CAMBRIDGE, England — Quantum dots (QDs) can provide the control necessary to "squeeze" individual photons — a feat previously considered impossible to observe.
Squeezing is quantum phenomenon that produces an extremely low-noise signal potentially useful in technology designed to pick up faint signals, such as the detection of gravitational waves, as well as in optical communications.
Laser light was used to excite individual quantum dots to create squeezed single photons in a quantum optics laboratory at the University of Cambridge. Courtesy of Mete Atature.
While other experiments have demonstrated the effect in light pulses, this was the first time it has been observed in single photons, according to researchers at St. John's College at the University of Cambridge.
"It's one of those cases of a fundamental question that theorists came up with, but which, after years of trying, people basically concluded it is impossible to see for real — if it's there at all," said professor Mete Atature.
"We managed to do it because we now have artificial atoms with optical properties that are superior to natural atoms. That meant we were able to reach the necessary conditions to observe this fundamental property of photons and prove that this odd phenomenon of squeezing really exists at the level of a single photon. It's a very bizarre effect that goes completely against our senses and expectations about what photons should do."
The standard approach to squeezing light involves firing an intense laser beam at a material, usually a nonlinear crystal, which produces the desired effect. The Cambridge researchers pursued an alternative technique, proposed in 1981, that called for exciting a single atom with a tiny amount of light to produce squeezed photons through resonance fluorescence.
At the quantum level, vacuum fluctuations always produce some degree of electromagnetic noise. Light is said to be squeezed when this noise is lowered below the level of naturally occurring vacuum fluctuations.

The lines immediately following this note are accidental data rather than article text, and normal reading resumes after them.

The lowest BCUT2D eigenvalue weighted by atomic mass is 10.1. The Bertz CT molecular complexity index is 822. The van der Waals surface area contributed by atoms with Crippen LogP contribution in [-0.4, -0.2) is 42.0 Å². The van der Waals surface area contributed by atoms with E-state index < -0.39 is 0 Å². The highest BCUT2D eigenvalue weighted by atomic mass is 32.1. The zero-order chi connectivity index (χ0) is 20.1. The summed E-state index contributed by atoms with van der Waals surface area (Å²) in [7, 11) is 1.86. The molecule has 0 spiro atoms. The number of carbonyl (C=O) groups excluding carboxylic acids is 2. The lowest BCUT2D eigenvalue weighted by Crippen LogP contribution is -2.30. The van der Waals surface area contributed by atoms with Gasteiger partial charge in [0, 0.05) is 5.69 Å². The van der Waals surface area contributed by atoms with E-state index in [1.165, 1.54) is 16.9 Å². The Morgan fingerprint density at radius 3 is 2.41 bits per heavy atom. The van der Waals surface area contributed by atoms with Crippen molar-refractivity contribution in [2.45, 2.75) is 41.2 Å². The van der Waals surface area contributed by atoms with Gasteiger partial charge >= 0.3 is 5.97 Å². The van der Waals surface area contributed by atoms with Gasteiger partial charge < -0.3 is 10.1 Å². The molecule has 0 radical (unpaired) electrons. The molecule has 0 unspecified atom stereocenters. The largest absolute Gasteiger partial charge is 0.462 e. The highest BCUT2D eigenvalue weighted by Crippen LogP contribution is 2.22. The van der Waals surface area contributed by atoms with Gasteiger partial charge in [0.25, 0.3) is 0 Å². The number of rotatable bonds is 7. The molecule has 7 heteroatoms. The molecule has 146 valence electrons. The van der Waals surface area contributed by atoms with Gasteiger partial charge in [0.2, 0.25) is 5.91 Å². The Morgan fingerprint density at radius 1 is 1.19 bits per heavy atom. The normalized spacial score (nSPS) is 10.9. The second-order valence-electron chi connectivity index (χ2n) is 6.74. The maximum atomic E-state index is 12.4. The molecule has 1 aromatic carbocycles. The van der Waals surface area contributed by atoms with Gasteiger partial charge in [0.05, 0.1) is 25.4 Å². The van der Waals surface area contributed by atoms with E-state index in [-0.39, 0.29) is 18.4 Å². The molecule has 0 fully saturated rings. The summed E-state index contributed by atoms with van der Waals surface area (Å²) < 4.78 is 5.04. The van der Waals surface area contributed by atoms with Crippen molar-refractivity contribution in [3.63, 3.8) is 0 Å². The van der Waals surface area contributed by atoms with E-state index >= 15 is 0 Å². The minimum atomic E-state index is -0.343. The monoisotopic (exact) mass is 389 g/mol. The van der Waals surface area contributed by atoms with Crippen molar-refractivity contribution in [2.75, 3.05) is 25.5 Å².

The left diagram represents electromagnetic activity associated with light at its lowest possible level, according to the laws of classical physics. On the right, part of the field has been reduced to lower than is classically possible, at the expense of making another part of the field less measurable. This effect is called squeezing because of the shape it produces.
In the Cambridge experiment, the researchers achieved this by shining a faint laser beam onto a QD. This led to the emission of a stream of individual photons. Although normally the noise associated with this photonic activity would be greater than a vacuum state, when the QD was only excited weakly, the noise associated with the light field actually dropped, becoming less than the supposed baseline of vacuum fluctuations.
The researchers achieved this by exploiting Heisenberg's uncertainty principle: In exchange for reducing the noise to an extremely precise and low level, other attributes of the electromagnetic field became less measurable.
Plotting the uncertainty with which fluctuations in the electromagnetic field could be measured on a graph creates a shape where the uncertainty of one part has been reduced, while the other has been extended. This creates a squashed-looking cross section, hence the term "squeezed light."
The demonstration expands our understanding of light, Atature said.
"It's just the same as wanting to look at Pluto in more detail or establishing that pentaquarks are out there," he said. "Neither of those things has an obvious application right now, but the point is knowing more than we did before. We do this because we are curious and want to discover new things. That's the essence of what science is all about."
The research was published in Nature (doi: 10.1038/nature14868).